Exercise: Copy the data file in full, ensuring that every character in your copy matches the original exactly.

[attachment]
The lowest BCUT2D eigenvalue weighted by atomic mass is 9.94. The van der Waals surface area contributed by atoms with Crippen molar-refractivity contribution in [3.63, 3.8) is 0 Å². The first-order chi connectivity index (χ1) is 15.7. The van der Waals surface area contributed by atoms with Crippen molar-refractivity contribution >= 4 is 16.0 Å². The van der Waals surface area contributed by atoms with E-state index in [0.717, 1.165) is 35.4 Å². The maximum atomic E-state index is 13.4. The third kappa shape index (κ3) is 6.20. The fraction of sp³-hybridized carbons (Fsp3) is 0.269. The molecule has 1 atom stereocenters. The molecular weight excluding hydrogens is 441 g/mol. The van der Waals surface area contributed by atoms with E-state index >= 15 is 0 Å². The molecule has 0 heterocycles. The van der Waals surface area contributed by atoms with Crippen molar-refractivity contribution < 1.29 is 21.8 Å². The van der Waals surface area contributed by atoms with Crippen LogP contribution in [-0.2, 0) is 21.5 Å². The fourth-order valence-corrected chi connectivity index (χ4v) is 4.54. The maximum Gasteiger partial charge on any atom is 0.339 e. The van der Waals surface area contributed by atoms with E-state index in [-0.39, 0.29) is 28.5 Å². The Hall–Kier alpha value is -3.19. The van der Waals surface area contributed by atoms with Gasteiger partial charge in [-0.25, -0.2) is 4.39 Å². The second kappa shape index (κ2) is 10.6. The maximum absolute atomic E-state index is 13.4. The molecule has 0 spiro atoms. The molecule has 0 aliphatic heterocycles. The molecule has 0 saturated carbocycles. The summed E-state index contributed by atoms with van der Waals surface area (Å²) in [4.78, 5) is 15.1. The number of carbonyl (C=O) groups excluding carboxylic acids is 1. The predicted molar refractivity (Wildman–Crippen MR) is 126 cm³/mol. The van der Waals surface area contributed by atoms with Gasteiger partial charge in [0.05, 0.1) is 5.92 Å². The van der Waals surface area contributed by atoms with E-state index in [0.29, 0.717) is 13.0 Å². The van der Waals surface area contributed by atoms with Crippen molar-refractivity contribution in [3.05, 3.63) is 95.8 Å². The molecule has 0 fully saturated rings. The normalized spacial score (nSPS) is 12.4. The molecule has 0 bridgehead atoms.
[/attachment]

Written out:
The lowest BCUT2D eigenvalue weighted by atomic mass is 9.94. The van der Waals surface area contributed by atoms with Crippen molar-refractivity contribution in [3.63, 3.8) is 0 Å². The first-order chi connectivity index (χ1) is 15.7. The van der Waals surface area contributed by atoms with Crippen molar-refractivity contribution >= 4 is 16.0 Å². The van der Waals surface area contributed by atoms with E-state index in [0.717, 1.165) is 35.4 Å². The maximum atomic E-state index is 13.4. The third kappa shape index (κ3) is 6.20. The fraction of sp³-hybridized carbons (Fsp3) is 0.269. The molecule has 1 atom stereocenters. The molecular weight excluding hydrogens is 441 g/mol. The van der Waals surface area contributed by atoms with E-state index >= 15 is 0 Å². The molecule has 0 heterocycles. The van der Waals surface area contributed by atoms with Crippen molar-refractivity contribution < 1.29 is 21.8 Å². The van der Waals surface area contributed by atoms with Crippen LogP contribution in [-0.2, 0) is 21.5 Å². The fourth-order valence-corrected chi connectivity index (χ4v) is 4.54. The maximum Gasteiger partial charge on any atom is 0.339 e. The van der Waals surface area contributed by atoms with E-state index in [-0.39, 0.29) is 28.5 Å². The Hall–Kier alpha value is -3.19. The van der Waals surface area contributed by atoms with Gasteiger partial charge in [-0.25, -0.2) is 4.39 Å². The second kappa shape index (κ2) is 10.6. The maximum absolute atomic E-state index is 13.4. The molecule has 0 spiro atoms. The molecule has 0 aliphatic heterocycles. The molecule has 0 saturated carbocycles. The summed E-state index contributed by atoms with van der Waals surface area (Å²) in [4.78, 5) is 15.1. The number of carbonyl (C=O) groups excluding carboxylic acids is 1. The predicted molar refractivity (Wildman–Crippen MR) is 126 cm³/mol. The van der Waals surface area contributed by atoms with Gasteiger partial charge in [0.05, 0.1) is 5.92 Å². The van der Waals surface area contributed by atoms with E-state index in [0.29, 0.717) is 13.0 Å². The van der Waals surface area contributed by atoms with Crippen molar-refractivity contribution in [3.05, 3.63) is 95.8 Å². The molecule has 0 fully saturated rings. The normalized spacial score (nSPS) is 12.4. The molecule has 0 bridgehead atoms.